Horrorcore

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Horrorcore is a subgenre of hip hop music based on horror-themed and often darkly transgressive lyrical content and imagery. Its origins derived from certain hardcore hip hop and gangsta rap artists, such as the Geto Boys, which began to incorporate supernatural, occult, or psychological horror themes into their lyrics and, unlike most gangsta-rap artists, pushed the violent content and imagery in its lyrics beyond the realm of realistic urban violence to the point where the violent lyrics became gruesome, ghoulish, unsettling, or slasher film- or splatter film-esque. While exaggerated violence and the supernatural are common in horrorcore, the genre also frequently presents more realistic yet still disturbing portrayals of mental illness and drug abuse. The term "horrorcore" was popularized by openly horror-influenced hip hop groups such as Flatlinerz and Gravediggaz.

Characteristics[edit]

Horrorcore defines a style of hip hop music that focuses primarily on dark, violent, gothic, transgressive, macabre and/or horror-influenced topics that can include death, psychosis, psychological horror, mental illness, satanism, self-harm, cannibalism, mutilation, necrophilia, suicide, murder, torture, rape, drug abuse, and often supernatural or occult themes. The lyrics are often inspired by horror movies and are performed over moody, hardcore beats.[1] According to rapper Mars, "If you take Stephen King or Wes Craven and you throw them on a rap beat, that's who I am."[2] Horrorcore was described by Entertainment Weekly in 1995 as a "blend of hardcore rap and bloodthirsty metal."[3] The lyrical content of horrorcore is sometimes described as being similar to that of death metal, and some have referred to the genre as "death rap".[4] Horrorcore artists often feature dark imagery in their music videos and base musical elements of songs upon horror film scores.[4]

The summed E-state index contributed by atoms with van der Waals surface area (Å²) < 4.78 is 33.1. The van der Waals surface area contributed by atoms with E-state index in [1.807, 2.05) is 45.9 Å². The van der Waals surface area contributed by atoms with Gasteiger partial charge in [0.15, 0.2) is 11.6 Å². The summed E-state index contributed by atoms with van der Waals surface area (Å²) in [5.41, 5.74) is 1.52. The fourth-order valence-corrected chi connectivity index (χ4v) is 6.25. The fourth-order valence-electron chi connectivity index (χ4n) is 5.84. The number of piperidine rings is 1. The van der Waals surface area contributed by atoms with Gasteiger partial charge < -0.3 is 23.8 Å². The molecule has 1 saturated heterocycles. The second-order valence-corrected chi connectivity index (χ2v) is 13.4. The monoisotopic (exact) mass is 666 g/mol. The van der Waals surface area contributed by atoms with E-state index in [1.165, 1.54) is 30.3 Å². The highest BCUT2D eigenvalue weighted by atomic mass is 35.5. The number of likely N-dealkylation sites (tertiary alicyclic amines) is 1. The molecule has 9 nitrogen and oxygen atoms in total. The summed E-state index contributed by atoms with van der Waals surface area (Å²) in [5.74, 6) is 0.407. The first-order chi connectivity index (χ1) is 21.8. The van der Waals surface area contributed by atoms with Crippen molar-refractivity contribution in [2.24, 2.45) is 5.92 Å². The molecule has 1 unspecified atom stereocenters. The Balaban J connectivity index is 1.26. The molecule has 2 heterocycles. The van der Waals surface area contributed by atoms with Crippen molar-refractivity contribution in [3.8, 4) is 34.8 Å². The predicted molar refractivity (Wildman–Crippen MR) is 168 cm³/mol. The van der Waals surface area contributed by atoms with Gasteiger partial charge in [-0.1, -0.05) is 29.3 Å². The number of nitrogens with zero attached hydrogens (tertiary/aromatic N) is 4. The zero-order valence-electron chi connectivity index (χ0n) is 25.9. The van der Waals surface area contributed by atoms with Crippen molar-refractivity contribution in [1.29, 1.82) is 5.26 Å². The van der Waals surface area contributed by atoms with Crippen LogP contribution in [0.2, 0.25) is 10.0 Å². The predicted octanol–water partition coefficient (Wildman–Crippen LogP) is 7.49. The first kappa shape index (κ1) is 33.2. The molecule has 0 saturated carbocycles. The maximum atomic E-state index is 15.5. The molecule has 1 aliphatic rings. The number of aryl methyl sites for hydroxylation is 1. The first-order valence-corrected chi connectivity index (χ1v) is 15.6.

History[edit]

Origins[edit]

It has been argued that Jimmy Spicer's 1980 single "Adventures of Super Rhyme" was perhaps the first example of anything that resembled horrorcore, due to the segment of the song in which Spicer recounts his experience of meeting Dracula. Following this were groups like Dr. Jeckyll and Mr. Hyde, and songs like Dana Dane's "Nightmares," which spun more frightening, imaginative narratives.[5]

Since 1983, Ganxsta N.I.P. has performed horror-themed lyrics that he described as "Psycho Rap", but was not commonly considered to be horrorcore until the term came into mainstream prominence.[6] Ganxsta N.I.P. has written lyrics for other groups, including Geto Boys.[6]

In 1988, DJ Jazzy Jeff & The Fresh Prince released "A Nightmare on My Street", which described an encounter with Freddy Krueger,[5] and the Fat Boys recorded the similarly-themed "Are You Ready for Freddy" for the film A Nightmare on Elm Street 4: The Dream Master and its soundtrack. 1988 is also the year Insane Poetry released his debut single "Twelve Strokes Till Midnight," one of the first examples of music specifically made to be horrorcore.[5]

While Kool Keith later claimed to have "invented horrorcore",[7] the first use of the term appeared on the group KMC's 1991 album Three Men With the Power of Ten.[5] Nonetheless, Kool Keith brought significant attention to horror-influenced hip hop with the 1996 release of his horror and science-fiction-influenced, absurdist, trippy, experimental album Dr. Octagonecologyst.

Rise in the hip hop genre[edit]

Scarface, of the group Geto Boys, whose violent, horror-themed lyrics have been singled out as the first recorded example of horrorcore.